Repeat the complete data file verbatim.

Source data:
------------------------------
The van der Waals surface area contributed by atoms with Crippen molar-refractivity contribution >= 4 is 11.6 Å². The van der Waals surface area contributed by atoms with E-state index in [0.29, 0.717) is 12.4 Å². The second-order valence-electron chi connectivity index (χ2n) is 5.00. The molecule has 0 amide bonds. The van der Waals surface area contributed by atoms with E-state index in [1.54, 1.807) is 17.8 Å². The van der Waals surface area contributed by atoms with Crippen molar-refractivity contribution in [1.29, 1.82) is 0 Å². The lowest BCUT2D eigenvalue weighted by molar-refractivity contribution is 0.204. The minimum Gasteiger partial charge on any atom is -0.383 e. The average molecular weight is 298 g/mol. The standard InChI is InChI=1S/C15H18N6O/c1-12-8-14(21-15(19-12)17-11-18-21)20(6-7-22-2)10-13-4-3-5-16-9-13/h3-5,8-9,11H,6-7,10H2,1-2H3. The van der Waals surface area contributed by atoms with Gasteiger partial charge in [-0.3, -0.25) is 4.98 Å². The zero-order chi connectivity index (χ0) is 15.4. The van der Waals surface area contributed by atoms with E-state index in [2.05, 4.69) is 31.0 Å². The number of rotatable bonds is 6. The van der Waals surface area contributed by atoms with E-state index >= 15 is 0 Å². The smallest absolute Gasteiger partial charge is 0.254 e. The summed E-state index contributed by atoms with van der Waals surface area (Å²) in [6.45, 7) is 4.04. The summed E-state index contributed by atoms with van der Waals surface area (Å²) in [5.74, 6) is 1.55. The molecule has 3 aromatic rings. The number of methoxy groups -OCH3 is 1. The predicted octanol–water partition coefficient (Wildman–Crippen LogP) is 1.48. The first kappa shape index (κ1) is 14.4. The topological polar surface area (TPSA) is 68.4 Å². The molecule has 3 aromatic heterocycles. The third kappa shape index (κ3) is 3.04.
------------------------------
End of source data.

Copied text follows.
The van der Waals surface area contributed by atoms with Crippen molar-refractivity contribution >= 4 is 11.6 Å². The van der Waals surface area contributed by atoms with E-state index in [0.29, 0.717) is 12.4 Å². The second-order valence-electron chi connectivity index (χ2n) is 5.00. The molecule has 0 amide bonds. The van der Waals surface area contributed by atoms with E-state index in [1.54, 1.807) is 17.8 Å². The van der Waals surface area contributed by atoms with Crippen molar-refractivity contribution in [1.29, 1.82) is 0 Å². The lowest BCUT2D eigenvalue weighted by molar-refractivity contribution is 0.204. The minimum Gasteiger partial charge on any atom is -0.383 e. The average molecular weight is 298 g/mol. The standard InChI is InChI=1S/C15H18N6O/c1-12-8-14(21-15(19-12)17-11-18-21)20(6-7-22-2)10-13-4-3-5-16-9-13/h3-5,8-9,11H,6-7,10H2,1-2H3. The van der Waals surface area contributed by atoms with Gasteiger partial charge in [-0.3, -0.25) is 4.98 Å². The zero-order chi connectivity index (χ0) is 15.4. The van der Waals surface area contributed by atoms with E-state index in [2.05, 4.69) is 31.0 Å². The number of rotatable bonds is 6. The van der Waals surface area contributed by atoms with E-state index >= 15 is 0 Å². The smallest absolute Gasteiger partial charge is 0.254 e. The summed E-state index contributed by atoms with van der Waals surface area (Å²) in [6.45, 7) is 4.04. The summed E-state index contributed by atoms with van der Waals surface area (Å²) in [5.74, 6) is 1.55. The molecule has 3 aromatic rings. The number of methoxy groups -OCH3 is 1. The predicted octanol–water partition coefficient (Wildman–Crippen LogP) is 1.48. The first kappa shape index (κ1) is 14.4. The topological polar surface area (TPSA) is 68.4 Å². The molecule has 3 aromatic heterocycles. The third kappa shape index (κ3) is 3.04.